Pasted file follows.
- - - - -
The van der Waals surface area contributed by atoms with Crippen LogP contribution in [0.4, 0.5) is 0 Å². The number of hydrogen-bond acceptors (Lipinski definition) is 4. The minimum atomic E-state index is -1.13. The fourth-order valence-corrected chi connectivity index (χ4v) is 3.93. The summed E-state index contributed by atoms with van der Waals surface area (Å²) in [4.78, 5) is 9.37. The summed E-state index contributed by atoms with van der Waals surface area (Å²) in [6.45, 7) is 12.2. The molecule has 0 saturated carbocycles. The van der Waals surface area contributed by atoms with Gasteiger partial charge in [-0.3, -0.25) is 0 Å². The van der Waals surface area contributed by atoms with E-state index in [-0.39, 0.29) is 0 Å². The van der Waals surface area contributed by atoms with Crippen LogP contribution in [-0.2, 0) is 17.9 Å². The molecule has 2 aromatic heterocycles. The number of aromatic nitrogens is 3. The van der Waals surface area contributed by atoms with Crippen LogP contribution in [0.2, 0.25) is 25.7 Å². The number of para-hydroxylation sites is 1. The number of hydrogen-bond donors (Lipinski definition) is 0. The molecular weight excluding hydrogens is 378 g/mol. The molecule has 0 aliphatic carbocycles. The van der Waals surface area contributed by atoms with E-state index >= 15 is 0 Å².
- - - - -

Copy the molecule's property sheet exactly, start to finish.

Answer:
The van der Waals surface area contributed by atoms with Crippen LogP contribution in [0.4, 0.5) is 0 Å². The number of hydrogen-bond acceptors (Lipinski definition) is 4. The minimum atomic E-state index is -1.13. The fourth-order valence-corrected chi connectivity index (χ4v) is 3.93. The summed E-state index contributed by atoms with van der Waals surface area (Å²) in [4.78, 5) is 9.37. The summed E-state index contributed by atoms with van der Waals surface area (Å²) in [6.45, 7) is 12.2. The molecule has 0 saturated carbocycles. The van der Waals surface area contributed by atoms with Gasteiger partial charge in [-0.3, -0.25) is 0 Å². The van der Waals surface area contributed by atoms with E-state index in [-0.39, 0.29) is 0 Å². The van der Waals surface area contributed by atoms with Crippen LogP contribution in [-0.2, 0) is 17.9 Å². The molecule has 2 aromatic heterocycles. The number of aromatic nitrogens is 3. The van der Waals surface area contributed by atoms with Crippen LogP contribution in [0.2, 0.25) is 25.7 Å². The number of para-hydroxylation sites is 1. The number of hydrogen-bond donors (Lipinski definition) is 0. The molecular weight excluding hydrogens is 378 g/mol. The molecule has 0 aliphatic carbocycles. The van der Waals surface area contributed by atoms with E-state index >= 15 is 0 Å².